But Who’s Counting?

Linda Lou Burton posting about Cairo, Egypt from Little Rock, Arkansas – There are 81 cities in the world with a population over 5 million. Only 9 of those are in the US. I’ve been to them, and I’ve been to 6 of the ones outside the US. But I’ve never been to a city as large as Cairo. About 20,790,000 people live in the metro area, give or take a few. And over 9 million of those live downtown. Am I daunted by that? A little.

The negatives were considered when I plotted out my time here. Air pollution is serious. There are 4.5 million cars on Cairo streets, most of them old. And there are many unregistered lead and copper smelters in Cairo, major polluters. Because of the lack of rain, plus the city’s layout of tall buildings and narrow streets, which create a bowl effect, the dispersion factor is poor. A permanent haze over the city with particulate matter three times normal causes serious respiratory diseases and eye irritations; it is estimated that between 10 to 25 thousand deaths related to air pollution occur in a year; tourists need to take extra care. Another caution: Cairo is considered one of the most dangerous cities in the world for women; 99% of women living here report they have been sexually harassed, though new national laws define and criminalize those behaviors.

Still, I am here, and I always focus on the positives. On the plus side of things, this city is bubbling over with history. Founded in 969, it’s pretty young when you consider that just 9 miles to the west sits the Sphinx, which some Egyptologists believe is at least 4,500 years old. And then there’s all that King Tut stuff here in Cairo museums, remnants of ancient civilizations. But I didn’t come for that. I came for two specific reasons: to see the Great Pyramid of Giza, one of the constructed Wonders of the World. And I came because of the River Nile. Of course, Cairo does happen to be a capital city as well! And I am counting.

Cairo sits mostly on the east bank of the Nile, and almost at the end of the river’s 4,160-mile journey from south of the equator to the Mediterranean Sea. Yes, it flows northward, and its basin includes parts of Tanzania, Burundi, Rwanda, the Democratic Republic of the Congo, Kenya, Uganda, Ethiopia, Sudan, and the cultivated part of Egypt. I’ll go with what most geographers say about its beginnings; the Blue Nile comes from Lake Tana in Ethiopia and the White Nile from Lake Victoria in Tanzania; they converge at Khartoum in the Sudan where the waterway becomes the “Nile,” which in ancient Egyptian means “great river.” It winds and twists its way into Egypt where it meets the Aswan Dam, built in the 1960s; an embankment dam that has produced both positive and negative benefits, as any effort to control nature generally does. Massive amounts of electricity, increasing water resources, and flood control – good; decrease in the fertility of agricultural lands in the delta – bad. Those floods deposited millions of tons of silt each year, nature’s way of fertilizing without chemicals. The building of the dam also impacted the ancient cities and temples along the river; controversy there.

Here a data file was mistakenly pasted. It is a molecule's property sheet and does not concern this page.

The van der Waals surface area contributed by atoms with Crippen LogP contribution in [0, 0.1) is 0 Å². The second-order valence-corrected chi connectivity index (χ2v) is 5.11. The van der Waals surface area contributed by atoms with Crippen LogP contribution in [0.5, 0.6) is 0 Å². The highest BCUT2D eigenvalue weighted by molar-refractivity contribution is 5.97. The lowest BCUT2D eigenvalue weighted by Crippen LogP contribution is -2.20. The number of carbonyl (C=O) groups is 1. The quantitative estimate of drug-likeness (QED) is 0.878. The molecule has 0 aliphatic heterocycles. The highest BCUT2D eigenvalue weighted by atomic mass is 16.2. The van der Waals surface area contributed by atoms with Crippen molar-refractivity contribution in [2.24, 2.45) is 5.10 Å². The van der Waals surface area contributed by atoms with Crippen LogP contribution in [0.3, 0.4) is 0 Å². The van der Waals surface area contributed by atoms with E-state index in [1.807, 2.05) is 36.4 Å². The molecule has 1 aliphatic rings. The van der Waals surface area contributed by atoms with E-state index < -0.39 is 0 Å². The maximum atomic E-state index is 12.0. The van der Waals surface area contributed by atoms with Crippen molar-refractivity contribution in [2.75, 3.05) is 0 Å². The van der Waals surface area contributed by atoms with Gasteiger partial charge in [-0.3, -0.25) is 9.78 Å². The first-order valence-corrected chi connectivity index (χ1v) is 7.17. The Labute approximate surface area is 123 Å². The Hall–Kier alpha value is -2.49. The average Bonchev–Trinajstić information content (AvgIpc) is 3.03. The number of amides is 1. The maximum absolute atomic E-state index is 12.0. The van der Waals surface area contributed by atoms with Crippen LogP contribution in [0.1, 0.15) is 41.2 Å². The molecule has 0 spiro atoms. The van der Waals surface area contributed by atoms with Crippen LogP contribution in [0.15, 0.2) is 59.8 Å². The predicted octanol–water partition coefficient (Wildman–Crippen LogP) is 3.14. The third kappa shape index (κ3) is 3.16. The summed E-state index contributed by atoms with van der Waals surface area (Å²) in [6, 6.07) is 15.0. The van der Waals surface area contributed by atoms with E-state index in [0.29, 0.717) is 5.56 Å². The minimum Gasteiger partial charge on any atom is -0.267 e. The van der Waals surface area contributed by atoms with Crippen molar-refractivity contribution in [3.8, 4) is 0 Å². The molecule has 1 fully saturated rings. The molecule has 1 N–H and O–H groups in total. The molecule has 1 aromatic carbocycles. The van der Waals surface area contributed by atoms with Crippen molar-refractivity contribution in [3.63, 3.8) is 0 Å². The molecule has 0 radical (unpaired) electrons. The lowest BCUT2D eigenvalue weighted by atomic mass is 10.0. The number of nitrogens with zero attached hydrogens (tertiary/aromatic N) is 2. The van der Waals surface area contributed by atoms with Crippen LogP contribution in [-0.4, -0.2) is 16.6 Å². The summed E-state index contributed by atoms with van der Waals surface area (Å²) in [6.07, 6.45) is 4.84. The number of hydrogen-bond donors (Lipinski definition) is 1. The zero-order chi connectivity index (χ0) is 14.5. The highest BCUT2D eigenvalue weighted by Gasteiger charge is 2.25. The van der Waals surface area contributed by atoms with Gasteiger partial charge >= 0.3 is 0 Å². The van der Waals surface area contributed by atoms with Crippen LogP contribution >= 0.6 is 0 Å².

So how could I get myself on this river? There are many cruises available; most are south of Cairo, on luxury boats with stops allowing “visits to ancient civilizations” while carefully avoiding the Nile crocodile. A 12-day Viking cruise beginning and ending in Cairo sounded enticing. Let your imagination soar as your ship meanders through panoramic desertscapes, fertile farmlands, colorful villages and UNESCO World Heritage Sites that preserve the ancient glory of Egypt’s greatest temples, palaces and tombs. Included excursions in every port reveal highlights like these:

  • Luxor’s Karnak Temple complex
  • The Necropolis of Thebes, Egypt’s largest repository of pharaonic tombs
  • Luxor Temple, with its sphinx-lined avenue
  • Privileged Access to the tomb of Nefertari in the Valley of the Queens
  • The graceful temple of Hatshepsut, Egypt’s only female pharaoh
  • The temple of Hathor at Dendera
  • The romantic, waterbound Temple of Isis at Philae
  • Horse-drawn calèche tour to Edfu’s Temple of Horus

I didn’t have time for all of that! I just wanted to cruise the Nile.

So I settled for an evening dinner cruise in Cairo with pickup from my hotel. Itinerary, their translation: Sun Pyramids Tours will pick you up from your hotel and transfer to Nile Pharaoh Dinner Cruise dock. Embark the famous Cairiane cruises which resembles a pharaonich barge with tribute to ancient Egyptian god Hathor. From the deck you can take panoramic views of Cairo skyline at the evening. Enjoy a sumptuous international buffet dinner with variety of Egyptian and international cuisine and desserts. Live performances of belly dance, and tanura the sufi meditation whirling dervish shows will take place while you are having dinner. After dinner you can again rise to the deck to enjoy the air breeze of the Nile and take in the marvelous glittering sights of Cairo as the boat returns back to the dock. Upon arrival you will be transferred back to your hotel.

I expect my head will be whirling like that dervish by the time I get to bed. But my room does overlook the Nile; and my view stretches far across this busy whirling city that has 4.5 million horn-honking cars. There may be too much pollution and too much commotion, but tomorrow I have an entire day to hang out with the Sphinx and touch the Pyramid of Giza. And I will have cruised the Nile, just think how much of Africa its waters have touched!

Pluses, and minuses, but who’s counting?